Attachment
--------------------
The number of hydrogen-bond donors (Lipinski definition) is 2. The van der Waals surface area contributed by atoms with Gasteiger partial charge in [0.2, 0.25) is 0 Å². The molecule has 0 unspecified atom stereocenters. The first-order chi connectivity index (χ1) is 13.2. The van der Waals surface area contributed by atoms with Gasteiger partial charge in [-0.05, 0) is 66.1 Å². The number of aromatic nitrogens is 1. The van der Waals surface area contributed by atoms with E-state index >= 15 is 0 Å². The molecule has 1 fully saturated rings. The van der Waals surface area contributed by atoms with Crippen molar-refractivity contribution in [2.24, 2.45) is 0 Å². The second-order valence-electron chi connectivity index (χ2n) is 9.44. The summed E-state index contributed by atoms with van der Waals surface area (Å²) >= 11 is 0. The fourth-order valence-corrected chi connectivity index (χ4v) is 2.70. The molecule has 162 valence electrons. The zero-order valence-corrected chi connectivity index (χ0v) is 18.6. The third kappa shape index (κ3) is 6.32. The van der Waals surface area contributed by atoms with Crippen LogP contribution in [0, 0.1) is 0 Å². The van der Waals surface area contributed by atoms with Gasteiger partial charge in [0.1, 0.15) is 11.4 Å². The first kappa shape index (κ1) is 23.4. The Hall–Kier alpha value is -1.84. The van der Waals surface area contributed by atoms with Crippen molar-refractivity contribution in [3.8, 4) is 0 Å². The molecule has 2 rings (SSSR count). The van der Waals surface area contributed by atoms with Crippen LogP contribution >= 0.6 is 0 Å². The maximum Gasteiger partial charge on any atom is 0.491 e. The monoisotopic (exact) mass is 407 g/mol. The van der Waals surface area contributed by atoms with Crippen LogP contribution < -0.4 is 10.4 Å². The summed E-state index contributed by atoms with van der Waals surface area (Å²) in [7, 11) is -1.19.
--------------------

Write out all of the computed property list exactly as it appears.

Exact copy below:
The number of hydrogen-bond donors (Lipinski definition) is 2. The van der Waals surface area contributed by atoms with Gasteiger partial charge in [0.2, 0.25) is 0 Å². The molecule has 0 unspecified atom stereocenters. The first-order chi connectivity index (χ1) is 13.2. The van der Waals surface area contributed by atoms with Gasteiger partial charge in [-0.05, 0) is 66.1 Å². The number of aromatic nitrogens is 1. The van der Waals surface area contributed by atoms with E-state index >= 15 is 0 Å². The molecule has 1 fully saturated rings. The van der Waals surface area contributed by atoms with Crippen molar-refractivity contribution in [2.24, 2.45) is 0 Å². The second-order valence-electron chi connectivity index (χ2n) is 9.44. The summed E-state index contributed by atoms with van der Waals surface area (Å²) >= 11 is 0. The fourth-order valence-corrected chi connectivity index (χ4v) is 2.70. The molecule has 162 valence electrons. The zero-order valence-corrected chi connectivity index (χ0v) is 18.6. The third kappa shape index (κ3) is 6.32. The van der Waals surface area contributed by atoms with Crippen LogP contribution in [0, 0.1) is 0 Å². The van der Waals surface area contributed by atoms with Gasteiger partial charge in [0.1, 0.15) is 11.4 Å². The first kappa shape index (κ1) is 23.4. The Hall–Kier alpha value is -1.84. The van der Waals surface area contributed by atoms with Crippen molar-refractivity contribution in [3.8, 4) is 0 Å². The molecule has 2 rings (SSSR count). The van der Waals surface area contributed by atoms with Crippen LogP contribution >= 0.6 is 0 Å². The maximum Gasteiger partial charge on any atom is 0.491 e. The monoisotopic (exact) mass is 407 g/mol. The van der Waals surface area contributed by atoms with Crippen LogP contribution < -0.4 is 10.4 Å². The summed E-state index contributed by atoms with van der Waals surface area (Å²) in [7, 11) is -1.19.